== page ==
Author + information
- Peter C. Frommelt,
- Michelle L. Bayer,
- Dawn H. Siegel,
- Kristen Holland,
- Ilona Frieden,
- Alfons Krol,
- Johannes M.P.J. Breur,
- Elena Pope,
- Orli Wargon and
- Beth A. Drolet
PHACE syndrome is characterized by large infantile hemangiomas of the head and neck associated with anomalies of the brain, heart, cerebral vasculature, eyes, and chest wall. Congenital heart disease (CHD) in PHACE is common but incompletely described. We sought to better characterize CHD in PHACE using a large international registry.
The medical records of 175 subjects meeting criteria for PHACE syndrome from the PHACE Syndrome International Clinical Registry and Genetic Repository were reviewed to describe associated cardiac and aortic arch pathology.
49/175 (28%) were identified as having cardiac pathology. Coarctation/interrupted aortic arch was most common, found in 27/49 (55%). The coarctation was usually characterized by bizarre long segment transverse arch narrowing with adjacent segments of aneurysmal dilatation, and 16/27 had an associated aberrant origin of a subclavian artery so that both subclavian arteries arose distal to the obstruction. Intervention was performed in 18/27 subjects, and 14/18 procedures occurred after 1 month of age despite severe obstruction at diagnosis, with 3 requiring interposition grafts during infancy. 10/49 (20%) had a right aortic arch, and 5/10 had a vascular ring requiring surgical division. Only 1 subject had a bicuspid aortic valve (without coarctation) and none had mitral valve disease. Superior systemic venous anomalies (bilateral SVC's or retroaortic innominate vein) were also frequently seen (20%). Intracardiac pathology was less common, with 11 having a VSD (3 requiring surgical closure), 2 tetralogy of Fallot, 1 pulmonary valve stenosis, and 1 tricuspid atresia.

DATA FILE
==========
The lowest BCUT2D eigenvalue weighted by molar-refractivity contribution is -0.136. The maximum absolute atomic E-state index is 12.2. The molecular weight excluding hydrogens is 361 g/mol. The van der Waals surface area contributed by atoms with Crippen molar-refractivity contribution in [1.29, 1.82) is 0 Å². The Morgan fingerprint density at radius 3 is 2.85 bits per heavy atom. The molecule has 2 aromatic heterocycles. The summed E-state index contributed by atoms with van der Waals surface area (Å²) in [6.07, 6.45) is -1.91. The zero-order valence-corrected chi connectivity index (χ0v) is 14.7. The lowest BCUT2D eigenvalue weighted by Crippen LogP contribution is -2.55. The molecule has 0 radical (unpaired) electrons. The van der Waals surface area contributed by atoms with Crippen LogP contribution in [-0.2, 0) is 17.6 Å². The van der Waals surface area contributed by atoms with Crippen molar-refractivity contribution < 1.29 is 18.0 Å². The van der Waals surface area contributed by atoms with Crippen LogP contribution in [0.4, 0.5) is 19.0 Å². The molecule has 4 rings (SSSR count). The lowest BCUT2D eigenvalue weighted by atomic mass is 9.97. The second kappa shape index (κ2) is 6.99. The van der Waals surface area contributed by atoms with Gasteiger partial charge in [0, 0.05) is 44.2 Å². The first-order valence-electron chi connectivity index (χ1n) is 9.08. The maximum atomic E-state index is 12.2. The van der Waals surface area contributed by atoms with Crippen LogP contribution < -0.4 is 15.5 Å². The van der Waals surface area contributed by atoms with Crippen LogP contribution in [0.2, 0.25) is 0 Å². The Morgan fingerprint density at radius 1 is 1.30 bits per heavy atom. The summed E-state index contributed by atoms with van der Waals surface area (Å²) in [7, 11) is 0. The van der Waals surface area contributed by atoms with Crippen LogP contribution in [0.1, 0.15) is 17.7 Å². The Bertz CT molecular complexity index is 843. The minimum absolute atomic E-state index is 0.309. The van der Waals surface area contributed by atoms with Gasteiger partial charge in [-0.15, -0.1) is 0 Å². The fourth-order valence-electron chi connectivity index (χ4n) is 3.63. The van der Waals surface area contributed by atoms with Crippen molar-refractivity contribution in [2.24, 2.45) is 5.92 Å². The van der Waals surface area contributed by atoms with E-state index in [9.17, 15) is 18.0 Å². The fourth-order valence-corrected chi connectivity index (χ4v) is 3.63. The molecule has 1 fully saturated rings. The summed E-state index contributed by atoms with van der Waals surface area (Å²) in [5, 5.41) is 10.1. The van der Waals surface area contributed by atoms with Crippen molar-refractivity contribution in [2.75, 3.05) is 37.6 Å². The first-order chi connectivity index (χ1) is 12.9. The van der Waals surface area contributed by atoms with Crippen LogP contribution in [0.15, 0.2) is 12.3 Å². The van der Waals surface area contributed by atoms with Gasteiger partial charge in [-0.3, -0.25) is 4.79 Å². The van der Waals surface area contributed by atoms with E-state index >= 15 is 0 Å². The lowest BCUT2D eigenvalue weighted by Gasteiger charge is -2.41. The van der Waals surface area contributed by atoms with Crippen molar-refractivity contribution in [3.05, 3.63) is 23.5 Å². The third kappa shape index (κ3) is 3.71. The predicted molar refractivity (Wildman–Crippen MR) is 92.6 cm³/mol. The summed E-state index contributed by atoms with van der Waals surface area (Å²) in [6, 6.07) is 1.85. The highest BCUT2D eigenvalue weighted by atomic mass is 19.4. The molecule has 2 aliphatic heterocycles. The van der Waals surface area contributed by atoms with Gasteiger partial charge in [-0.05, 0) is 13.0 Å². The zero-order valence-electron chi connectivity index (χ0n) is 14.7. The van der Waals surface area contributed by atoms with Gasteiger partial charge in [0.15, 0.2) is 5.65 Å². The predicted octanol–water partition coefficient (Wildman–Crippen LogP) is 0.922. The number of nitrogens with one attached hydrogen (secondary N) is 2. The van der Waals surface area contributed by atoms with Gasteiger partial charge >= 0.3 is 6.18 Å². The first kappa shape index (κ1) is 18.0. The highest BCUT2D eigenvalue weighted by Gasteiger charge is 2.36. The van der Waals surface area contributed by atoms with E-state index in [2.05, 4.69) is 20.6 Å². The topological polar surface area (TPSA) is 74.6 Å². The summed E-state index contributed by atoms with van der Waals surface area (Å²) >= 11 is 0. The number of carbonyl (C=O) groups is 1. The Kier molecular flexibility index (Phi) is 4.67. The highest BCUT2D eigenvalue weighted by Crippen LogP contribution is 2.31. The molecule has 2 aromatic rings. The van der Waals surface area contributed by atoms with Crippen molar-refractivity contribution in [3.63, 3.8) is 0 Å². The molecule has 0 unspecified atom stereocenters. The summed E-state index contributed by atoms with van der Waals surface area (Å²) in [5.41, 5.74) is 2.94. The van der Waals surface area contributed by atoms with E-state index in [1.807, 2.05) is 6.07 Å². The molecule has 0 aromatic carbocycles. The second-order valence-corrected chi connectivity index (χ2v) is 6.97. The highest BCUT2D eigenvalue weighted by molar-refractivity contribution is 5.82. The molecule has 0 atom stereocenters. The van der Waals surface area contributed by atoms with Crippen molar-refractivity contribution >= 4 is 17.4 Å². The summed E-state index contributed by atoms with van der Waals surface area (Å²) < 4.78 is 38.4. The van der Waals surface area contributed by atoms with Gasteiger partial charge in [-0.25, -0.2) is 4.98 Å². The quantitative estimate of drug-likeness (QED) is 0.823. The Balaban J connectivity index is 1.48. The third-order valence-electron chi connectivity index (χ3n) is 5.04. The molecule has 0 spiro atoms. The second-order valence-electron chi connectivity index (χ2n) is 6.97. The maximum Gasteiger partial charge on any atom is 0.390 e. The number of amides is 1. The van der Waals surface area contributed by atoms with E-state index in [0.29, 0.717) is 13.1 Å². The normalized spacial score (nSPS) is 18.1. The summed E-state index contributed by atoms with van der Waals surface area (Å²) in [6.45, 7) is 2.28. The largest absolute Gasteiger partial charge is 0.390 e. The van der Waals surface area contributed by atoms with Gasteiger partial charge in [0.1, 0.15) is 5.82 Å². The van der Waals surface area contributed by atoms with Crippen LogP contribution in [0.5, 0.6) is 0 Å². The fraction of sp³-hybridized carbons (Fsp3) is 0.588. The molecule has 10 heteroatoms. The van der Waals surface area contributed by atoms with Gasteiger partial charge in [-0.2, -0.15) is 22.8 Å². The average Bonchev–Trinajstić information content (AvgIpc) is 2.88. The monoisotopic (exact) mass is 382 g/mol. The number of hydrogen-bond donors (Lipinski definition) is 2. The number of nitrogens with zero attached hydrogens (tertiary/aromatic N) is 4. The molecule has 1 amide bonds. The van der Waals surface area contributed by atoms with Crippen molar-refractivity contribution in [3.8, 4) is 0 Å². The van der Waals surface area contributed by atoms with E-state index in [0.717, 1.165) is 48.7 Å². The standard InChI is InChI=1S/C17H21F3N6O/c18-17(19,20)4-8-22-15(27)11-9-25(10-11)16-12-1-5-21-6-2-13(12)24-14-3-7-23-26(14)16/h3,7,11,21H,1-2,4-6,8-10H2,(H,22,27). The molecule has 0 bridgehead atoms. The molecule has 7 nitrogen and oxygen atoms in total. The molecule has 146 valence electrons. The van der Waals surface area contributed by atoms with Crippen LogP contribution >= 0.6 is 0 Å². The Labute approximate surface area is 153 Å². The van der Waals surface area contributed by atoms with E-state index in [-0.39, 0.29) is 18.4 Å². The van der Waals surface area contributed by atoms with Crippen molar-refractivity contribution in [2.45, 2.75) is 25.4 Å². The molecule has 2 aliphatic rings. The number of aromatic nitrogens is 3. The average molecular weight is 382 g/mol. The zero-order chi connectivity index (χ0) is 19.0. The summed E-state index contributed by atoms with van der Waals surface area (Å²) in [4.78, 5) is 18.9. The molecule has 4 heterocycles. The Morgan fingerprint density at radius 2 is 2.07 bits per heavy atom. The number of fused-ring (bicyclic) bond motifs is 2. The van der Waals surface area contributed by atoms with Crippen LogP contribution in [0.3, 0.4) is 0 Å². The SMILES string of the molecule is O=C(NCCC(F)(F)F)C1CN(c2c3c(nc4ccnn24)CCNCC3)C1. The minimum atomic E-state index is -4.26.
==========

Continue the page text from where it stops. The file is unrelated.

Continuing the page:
This series provides the most extensive review of PHACE syndrome cardiac pathology and confirms the high risk of significant CHD. Unusual and severe aortic arch pathology is frequent and may be difficult to appreciate clinically because of associated aberrant origin of a subclavian artery. The lack of associated intracardiac findings suggests a primary aortopathy. Cardiac and aortic arch imaging with detailed assessment of arch patency and brachiocephalic origins is required upon diagnosis in all suspected PHACE patients.
Poster Sessions, Expo North
Saturday, March 09, 2013, 3:45 p.m.-4:30 p.m.
Session Title: Congenital Cardiology Solutions: Prenatal Diagnosis, Coronary Anomalies and More
Abstract Category: 13. Congenital Cardiology Solutions: Pediatric
Presentation Number: 1162-125
- 2013 American College of Cardiology Foundation